Over the course of the performance, we see moments where the women portray different stages of their lives. Their girlish selves were portrayed in moments where they played patty cake on stage, when they teased each other and bound around on the stage and when they held hands to dance in a circle.  We also get glimpses of young adulthood, like seeing the girls going out and having an encounter with a group of men, but the majority of the focus is on those sweet girlhood years. And we see the beginnings of womanhood in moments where Milica is left alone in the middle of the stage, her bridesmaids’ backs turned from her, as she looks ahead to leaving her family and starting a new life.


COURTESY OF EDWARD S. DAVIS 

The bridesmaids dancing in a circle around the bride was one of the ways the production weaved elements of girlhood into the pre-wedding ceremony.


On the website where the score can be purchased, Sokolović described the importance of weddings in her composer’s note. 

“A wedding is an important turning point in every woman’s life, usually steeped in tradition and always signifying change and juncture. Milica’s rite of passage is universal, an archetype of human experience,” Sokolović wrote.

The opera characterizes marriage as a cause for mourning. The phrases “I am my mother’s only child” and “Our friend, you are leaving us” were sung several times during the opera in piercing, haunting tones. It’s the end of the carefree friendships of girlhood.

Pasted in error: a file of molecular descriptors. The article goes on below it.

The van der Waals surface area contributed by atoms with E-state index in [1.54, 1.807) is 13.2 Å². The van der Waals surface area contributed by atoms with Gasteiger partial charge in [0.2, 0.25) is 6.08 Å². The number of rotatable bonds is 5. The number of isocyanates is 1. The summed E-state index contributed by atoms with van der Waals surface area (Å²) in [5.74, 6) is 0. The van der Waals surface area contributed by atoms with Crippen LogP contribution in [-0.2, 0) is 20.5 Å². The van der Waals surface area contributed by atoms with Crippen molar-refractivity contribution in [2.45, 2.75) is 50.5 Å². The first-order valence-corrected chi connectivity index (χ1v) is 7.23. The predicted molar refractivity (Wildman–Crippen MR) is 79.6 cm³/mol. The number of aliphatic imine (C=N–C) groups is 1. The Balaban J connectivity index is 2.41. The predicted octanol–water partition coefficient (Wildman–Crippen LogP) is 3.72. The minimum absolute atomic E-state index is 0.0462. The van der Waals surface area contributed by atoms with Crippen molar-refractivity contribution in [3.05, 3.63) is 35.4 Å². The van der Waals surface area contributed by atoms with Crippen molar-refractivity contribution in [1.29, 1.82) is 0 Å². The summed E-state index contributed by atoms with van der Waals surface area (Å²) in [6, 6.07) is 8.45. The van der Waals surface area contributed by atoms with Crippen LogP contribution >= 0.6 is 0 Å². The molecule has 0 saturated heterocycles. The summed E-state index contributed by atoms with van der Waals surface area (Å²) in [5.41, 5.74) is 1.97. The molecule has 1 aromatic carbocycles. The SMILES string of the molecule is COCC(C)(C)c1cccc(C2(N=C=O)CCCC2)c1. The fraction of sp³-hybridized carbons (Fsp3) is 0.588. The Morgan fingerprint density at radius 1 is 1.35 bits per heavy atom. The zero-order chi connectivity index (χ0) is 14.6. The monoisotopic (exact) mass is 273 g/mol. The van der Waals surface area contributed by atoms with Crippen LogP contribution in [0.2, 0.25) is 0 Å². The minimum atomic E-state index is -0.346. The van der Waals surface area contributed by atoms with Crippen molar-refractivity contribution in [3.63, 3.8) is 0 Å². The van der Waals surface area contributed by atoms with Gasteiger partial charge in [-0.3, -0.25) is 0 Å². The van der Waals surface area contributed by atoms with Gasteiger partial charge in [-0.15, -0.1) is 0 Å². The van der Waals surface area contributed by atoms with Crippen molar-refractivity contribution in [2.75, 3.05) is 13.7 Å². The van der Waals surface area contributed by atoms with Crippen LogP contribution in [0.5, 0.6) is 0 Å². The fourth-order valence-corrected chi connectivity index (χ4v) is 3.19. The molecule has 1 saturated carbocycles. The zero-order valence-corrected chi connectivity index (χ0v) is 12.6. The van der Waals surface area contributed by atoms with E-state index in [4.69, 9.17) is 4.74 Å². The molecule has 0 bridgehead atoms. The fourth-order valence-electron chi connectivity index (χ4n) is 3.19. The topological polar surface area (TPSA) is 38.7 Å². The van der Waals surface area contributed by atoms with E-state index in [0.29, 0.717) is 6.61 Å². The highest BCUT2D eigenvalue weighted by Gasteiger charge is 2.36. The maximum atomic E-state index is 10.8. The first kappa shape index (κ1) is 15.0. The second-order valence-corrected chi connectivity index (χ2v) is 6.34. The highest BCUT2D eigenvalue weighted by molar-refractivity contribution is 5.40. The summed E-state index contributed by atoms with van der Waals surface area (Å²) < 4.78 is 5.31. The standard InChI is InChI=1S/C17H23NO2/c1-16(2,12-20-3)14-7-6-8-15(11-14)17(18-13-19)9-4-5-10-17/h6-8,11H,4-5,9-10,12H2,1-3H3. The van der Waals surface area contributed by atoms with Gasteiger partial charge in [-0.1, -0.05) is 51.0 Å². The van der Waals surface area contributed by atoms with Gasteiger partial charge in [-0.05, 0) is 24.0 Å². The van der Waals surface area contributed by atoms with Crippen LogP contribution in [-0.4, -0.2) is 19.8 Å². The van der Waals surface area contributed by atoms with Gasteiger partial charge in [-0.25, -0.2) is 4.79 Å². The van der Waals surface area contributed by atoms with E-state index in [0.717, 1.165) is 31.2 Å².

But marriage is also something to embrace. At the end of the opera, Mogielnicki gives a long and haunting aria as Milica. In it, her voice is stunningly powerful and strong. It filled the entire space of the theater with its rich sound. The piece was sung calmly and steadily, and yet, with an undercurrent of something that was wondering and mournful and hopeful all at once. And maybe that’s what marriage is.


COURTESY OF EDWARD S. DAVIS 

Celine Mogielnicki delivered a stunning aria as Milica, signifying her transition into womanhood.


It goes without saying that the singing was excellent. This is the Peabody Institute after all. But throughout the whole opera, I was shocked at the sheer quantity of words and sounds the singers had needed to memorize. I never heard a single misplaced note. And while these singers were creating this mind-boggling music and quality of tone, they were also acting and hitting their marks in the choreography. The choreography was wonderfully dynamic as well, and the costume design was great.

I wonder though, in a world where people are waiting longer and longer to get married, is marriage still the same marker of transition to womanhood as it once was? Svadba originally came out in 2011, so it’s a fairly contemporary piece. Though the small traditions of the night before marriage — the late night conversations, excitedly getting ready, the feeling of nervousness — may never change, so much else about how we see marriage is changing. Maybe marriage is no longer the boundary between girlhood and womanhood as it used to be. However, it’s still a monumental transition in people’s lives.

Svadba is a surreal, beautiful opera about growing up and leaving the life you once knew. It was definitely strange (the friends I went with compared it to Midsommar except without the horror), but I loved it. Whether you get married right out of high school or are happy to stay single your whole life, I think that the themes and emotions will find a way to resonate with everyone.